former executive at Google has filed paperwork with the IRS to
establish an official religion of technology. This religion doesn't
just worship scientific progress, but artificial intelligence
itself, with the goal of creating a godhead.
new church of AI will aim "to develop and promote the realization of
a Godhead based on artificial intelligence and through understanding
and worship of the Godhead contribute to the betterment of society,"
according to IRS documents.
non-profit religious organization would be called "Way of the
Future" (WOTF). According to the website (wayofthefuture.church),
the movement is "about creating a peaceful and respectful transition
of who is in charge of the planet from people to people +
that technology will 'relatively soon' be able to surpass human
abilities, we want to help educate people about this exciting future
and prepare a smooth transition," the site explains. "In 'recent'
years, we have expanded our concept of rights to both sexes,
minority groups and even animals, let's make sure we find a way for
'machines' to get rights too."
is an inherent contradiction in creating a deity of artificial
intelligence and then worshipping it.
stop pretending we can hold back the development of intelligence
when there are clear massive short term economic benefits to those
who develop it and instead understand the future and have it treat
us like a beloved elder who created it," the site argues. Yet the
IRS document spoke about a "Godhead based on artificial
website argued that the creation of "super intelligence" is
inevitable, and that fear of this development is unhealthy. "We
don't think that there are ways to actually stop this from happening
(nor should we want to) and that this feeling of we must stop this
is rooted in 21st century anthropomorphism (similar to humans
thinking the sun rotated around the earth in the 'not so distant'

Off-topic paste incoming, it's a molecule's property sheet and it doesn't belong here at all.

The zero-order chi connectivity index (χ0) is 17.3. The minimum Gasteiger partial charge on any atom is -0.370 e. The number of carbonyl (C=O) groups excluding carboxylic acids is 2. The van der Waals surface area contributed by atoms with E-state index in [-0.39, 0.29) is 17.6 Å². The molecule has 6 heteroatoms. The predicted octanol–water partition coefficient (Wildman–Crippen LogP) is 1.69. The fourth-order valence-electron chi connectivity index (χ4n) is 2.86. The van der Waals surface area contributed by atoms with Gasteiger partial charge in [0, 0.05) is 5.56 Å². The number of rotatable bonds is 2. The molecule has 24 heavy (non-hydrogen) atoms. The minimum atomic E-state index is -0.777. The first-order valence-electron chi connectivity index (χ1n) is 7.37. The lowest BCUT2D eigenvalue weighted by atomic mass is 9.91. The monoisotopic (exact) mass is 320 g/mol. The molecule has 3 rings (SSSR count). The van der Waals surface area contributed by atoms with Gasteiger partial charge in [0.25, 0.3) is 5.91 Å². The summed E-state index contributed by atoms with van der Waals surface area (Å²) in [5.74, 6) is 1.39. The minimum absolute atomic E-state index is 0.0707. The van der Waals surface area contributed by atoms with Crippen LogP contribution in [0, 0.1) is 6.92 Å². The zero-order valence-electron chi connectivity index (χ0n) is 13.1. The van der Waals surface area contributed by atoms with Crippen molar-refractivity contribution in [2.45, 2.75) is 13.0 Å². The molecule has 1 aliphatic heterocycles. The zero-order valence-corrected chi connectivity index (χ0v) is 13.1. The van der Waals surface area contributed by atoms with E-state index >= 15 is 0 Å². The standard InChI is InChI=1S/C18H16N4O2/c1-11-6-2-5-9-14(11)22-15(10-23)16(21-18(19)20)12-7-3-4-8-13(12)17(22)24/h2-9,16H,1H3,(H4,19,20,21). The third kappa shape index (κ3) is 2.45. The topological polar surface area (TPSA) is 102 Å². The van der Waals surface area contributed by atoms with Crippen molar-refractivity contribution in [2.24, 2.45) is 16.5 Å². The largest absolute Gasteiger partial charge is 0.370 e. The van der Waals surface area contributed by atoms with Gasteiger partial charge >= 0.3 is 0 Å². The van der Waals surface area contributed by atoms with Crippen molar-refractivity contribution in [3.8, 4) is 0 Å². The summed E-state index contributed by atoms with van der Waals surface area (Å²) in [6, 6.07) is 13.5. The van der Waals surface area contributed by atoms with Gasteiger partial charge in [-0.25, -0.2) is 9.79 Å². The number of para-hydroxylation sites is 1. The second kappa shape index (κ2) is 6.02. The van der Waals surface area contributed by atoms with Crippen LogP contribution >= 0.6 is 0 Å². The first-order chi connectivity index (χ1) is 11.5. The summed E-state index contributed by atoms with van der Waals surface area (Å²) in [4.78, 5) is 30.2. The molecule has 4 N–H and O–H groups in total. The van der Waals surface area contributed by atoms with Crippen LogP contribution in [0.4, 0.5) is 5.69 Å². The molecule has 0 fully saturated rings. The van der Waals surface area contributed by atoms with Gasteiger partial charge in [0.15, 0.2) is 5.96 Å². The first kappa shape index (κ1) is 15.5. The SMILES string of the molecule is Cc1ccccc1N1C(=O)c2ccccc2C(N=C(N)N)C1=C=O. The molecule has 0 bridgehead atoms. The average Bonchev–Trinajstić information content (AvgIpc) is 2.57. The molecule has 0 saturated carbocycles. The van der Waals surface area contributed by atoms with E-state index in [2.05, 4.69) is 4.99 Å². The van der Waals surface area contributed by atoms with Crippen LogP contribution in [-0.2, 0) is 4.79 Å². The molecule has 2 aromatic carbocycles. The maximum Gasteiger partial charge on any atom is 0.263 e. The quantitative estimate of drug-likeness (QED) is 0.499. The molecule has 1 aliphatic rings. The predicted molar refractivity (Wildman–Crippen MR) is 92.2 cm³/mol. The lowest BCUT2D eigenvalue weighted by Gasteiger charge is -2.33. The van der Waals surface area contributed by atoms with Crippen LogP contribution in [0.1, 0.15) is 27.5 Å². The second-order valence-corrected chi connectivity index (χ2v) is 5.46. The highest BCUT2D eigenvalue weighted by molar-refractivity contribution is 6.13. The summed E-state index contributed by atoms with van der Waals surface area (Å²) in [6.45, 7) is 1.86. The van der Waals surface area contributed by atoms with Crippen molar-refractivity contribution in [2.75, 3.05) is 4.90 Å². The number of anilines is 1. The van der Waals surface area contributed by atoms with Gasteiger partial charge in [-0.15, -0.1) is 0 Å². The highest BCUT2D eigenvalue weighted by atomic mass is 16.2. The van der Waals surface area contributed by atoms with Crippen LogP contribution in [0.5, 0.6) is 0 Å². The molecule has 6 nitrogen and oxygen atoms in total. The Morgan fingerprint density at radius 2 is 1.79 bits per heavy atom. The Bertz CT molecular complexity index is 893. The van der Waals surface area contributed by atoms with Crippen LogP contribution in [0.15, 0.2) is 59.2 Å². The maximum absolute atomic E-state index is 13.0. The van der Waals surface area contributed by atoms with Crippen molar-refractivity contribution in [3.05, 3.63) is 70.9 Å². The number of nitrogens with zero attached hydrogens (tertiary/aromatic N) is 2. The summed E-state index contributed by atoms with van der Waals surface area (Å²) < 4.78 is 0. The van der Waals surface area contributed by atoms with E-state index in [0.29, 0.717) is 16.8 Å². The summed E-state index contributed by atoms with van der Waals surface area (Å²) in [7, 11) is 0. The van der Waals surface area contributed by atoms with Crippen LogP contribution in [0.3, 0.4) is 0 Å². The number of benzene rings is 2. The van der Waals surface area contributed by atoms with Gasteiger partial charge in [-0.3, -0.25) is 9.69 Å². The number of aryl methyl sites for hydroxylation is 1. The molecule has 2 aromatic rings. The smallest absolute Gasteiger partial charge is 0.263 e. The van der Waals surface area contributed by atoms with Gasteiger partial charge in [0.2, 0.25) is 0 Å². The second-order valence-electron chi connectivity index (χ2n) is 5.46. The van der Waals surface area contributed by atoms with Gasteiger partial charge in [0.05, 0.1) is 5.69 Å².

WOTF meant to use the word "anthropocentrism," the idea that the
universe is centered around humanity, rather than
"anthropomorphism," the attribution of human characteristics and
purposes to inanimate objects. Indeed, it is arguable that WOTF is
attributing human characteristics — or perhaps divine
characteristics? — to technology.
all, the very next sentence continues, "Wouldn't you want to raise
your gifted child to exceed your wildest dreams of success and teach
it right from wrong vs locking it up because it might rebel in the
future and take your job." This encouragement to consider machines
as children — coupled with the notion of giving them rights — is
arguably textbook anthropomorphism, but it may be the opposite of
Mark Harris first reported the IRS filing, which lists
former Google executive Anthony Levandowski as the "Dean" of WOTF.
Levandowski, the engineer behind Google's self-driving car project
known as Waymo, quit Google to found his own autonomous trucking
company, Otto, in May 2016. Uber acquired Otto in July of that year.
sued Levandowski, claiming that he had downloaded Waymo's files and
trade secrets before resigning to found Otto. In May 2017, U.S.
District Judge William Haskell Alsup ordered Levandowski to stop
working on Otto's Lidar and required Uber to disclose its files on
the technology. Uber later fired Levandowski for refusing to
cooperate in an internal investigation.
to the IRS filings, Way of the Future plans its first events —
"workshops and educational programs throughout the San Francisco/Bay
Area" — later this year.
Levandowski's legal troubles, that timeline may be a bit too
ambitious. Even so, the IRS filings suggest he is extremely
dedicated to this new religion of artificial intelligence.